IE 11 is not supported. For an optimal experience visit our site on another browser.

Conservative Supreme Court once again looms as threat to Biden agenda in 2023

The court is set to rule in a series of high-profile cases in the next six months, including Biden's bid to revive his student loan forgiveness plan.
A protester holds a sign with the words "Solidarity" and "Diversity" during a rally to support affirmative action in college admissions outside the Supreme Court
People rally in support of affirmative action in college admissions outside the Supreme Court on Oct. 31.Jabin Botsford / The Washington Post via Getty Images

WASHINGTON — The conservative-majority Supreme Court will have a major say over whether President Joe Biden is able to accomplish some of his most ambitious agenda items in 2023, with the justices already gearing up to cast judgment on his student loan forgiveness program and efforts to reshape immigration policy.

Midway through Biden’s four-year term, the court has already been a significant impediment to the administration, repeatedly stepping in to block policies on issues such as Covid-19 vaccines and immigration while also issuing major rulings that advance conservative causes, most notably the June decision to curtail abortion rights by overturning the landmark Roe v. Wade ruling.

In 2023, there is likely to be more of the same with the court, which has a 6-3 majority that is willing to aggressively move the law to the right, set to rule in a series of similarly headline-grabbing cases before its term concludes at the end of June.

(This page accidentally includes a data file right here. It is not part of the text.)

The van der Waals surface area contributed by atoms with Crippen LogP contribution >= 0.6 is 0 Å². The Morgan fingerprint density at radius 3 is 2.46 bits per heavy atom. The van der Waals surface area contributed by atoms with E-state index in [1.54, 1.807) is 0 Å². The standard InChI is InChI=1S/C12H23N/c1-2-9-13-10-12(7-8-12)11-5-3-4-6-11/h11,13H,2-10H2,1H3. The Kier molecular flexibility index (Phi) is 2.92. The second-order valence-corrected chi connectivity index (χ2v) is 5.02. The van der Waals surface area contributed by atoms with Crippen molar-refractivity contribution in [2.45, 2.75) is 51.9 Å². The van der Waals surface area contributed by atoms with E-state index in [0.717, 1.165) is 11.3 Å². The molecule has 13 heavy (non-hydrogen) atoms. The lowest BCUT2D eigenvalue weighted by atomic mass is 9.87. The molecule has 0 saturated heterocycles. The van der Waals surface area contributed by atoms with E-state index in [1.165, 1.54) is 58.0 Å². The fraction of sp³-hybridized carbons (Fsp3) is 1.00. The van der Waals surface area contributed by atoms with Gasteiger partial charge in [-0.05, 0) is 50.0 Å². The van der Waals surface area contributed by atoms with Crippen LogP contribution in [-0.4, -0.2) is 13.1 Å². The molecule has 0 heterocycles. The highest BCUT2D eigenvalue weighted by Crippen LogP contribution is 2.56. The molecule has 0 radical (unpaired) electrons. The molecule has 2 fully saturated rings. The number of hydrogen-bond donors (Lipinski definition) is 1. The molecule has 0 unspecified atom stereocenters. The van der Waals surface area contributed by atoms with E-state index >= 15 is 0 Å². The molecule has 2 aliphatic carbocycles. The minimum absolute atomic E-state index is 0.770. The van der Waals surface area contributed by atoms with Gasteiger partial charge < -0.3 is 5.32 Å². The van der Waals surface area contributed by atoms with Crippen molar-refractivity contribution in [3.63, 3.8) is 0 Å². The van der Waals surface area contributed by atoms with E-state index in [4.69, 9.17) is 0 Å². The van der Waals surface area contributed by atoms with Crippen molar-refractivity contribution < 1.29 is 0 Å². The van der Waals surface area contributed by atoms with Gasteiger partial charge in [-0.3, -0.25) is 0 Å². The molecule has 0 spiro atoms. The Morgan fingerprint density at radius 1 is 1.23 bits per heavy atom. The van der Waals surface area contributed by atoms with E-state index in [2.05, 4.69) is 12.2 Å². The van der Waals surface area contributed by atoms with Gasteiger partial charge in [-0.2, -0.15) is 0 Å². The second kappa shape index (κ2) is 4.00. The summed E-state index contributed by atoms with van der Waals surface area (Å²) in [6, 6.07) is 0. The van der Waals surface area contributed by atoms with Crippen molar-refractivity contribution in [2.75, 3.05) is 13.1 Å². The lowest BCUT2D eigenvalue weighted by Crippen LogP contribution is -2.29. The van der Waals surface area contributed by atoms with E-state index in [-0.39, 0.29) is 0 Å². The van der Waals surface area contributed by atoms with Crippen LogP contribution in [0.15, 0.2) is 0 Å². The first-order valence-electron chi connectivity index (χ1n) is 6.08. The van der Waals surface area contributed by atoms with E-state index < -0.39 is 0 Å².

The administration's two biggest cases, on Biden's student loan forgiveness program and his effort to wind down a Trump-era immigration policy called Title 42, will both be argued in February with rulings due by the end of June.

Based on oral arguments in October, the conservative justices also look set to end the consideration of race in college admissions and could further weaken the landmark Voting Rights Act, enacted in 1965 to protect minority voters. Both would be setbacks for the Biden administration.

The court will also rule in a case that pits LGBTQ rights against conservative Christians and in an elections dispute that could have a major impact on the 2024 presidential election. In a case being argued Feb. 21, the court will take up another divisive question: the scope of immunity that social media companies have over problematic content posted by users.

In another immigration-related case, the court has yet to rule on the Biden administration’s attempt to implement its immigration enforcement priorities.

For Solicitor General Elizabeth Prelogar, the administration’s top advocate at the court, arguing before such a conservative court is a constant uphill battle.

“Being the solicitor general for a Democratic president before this court, it’s a bit like being a liberal justice. You know you are going to be on the losing side the majority of the time,” said Jessica Levinson, a professor at Loyola Law School in Los Angeles and MSNBC columnist.

A Harvard Law School graduate, Prelogar has served in the Biden Justice Department since the beginning of the administration and was confirmed by the Senate to her current role in October 2021. Earlier in her career, she clerked for two liberal justices: Elena Kagan and Ruth Bader Ginsburg.

A Justice Department spokesman declined to comment on Prelogar's record so far.

No case is likely to be more important to the administration than the fight over Biden’s student loan forgiveness plan, with the court hearing oral arguments in two cases challenging the policy.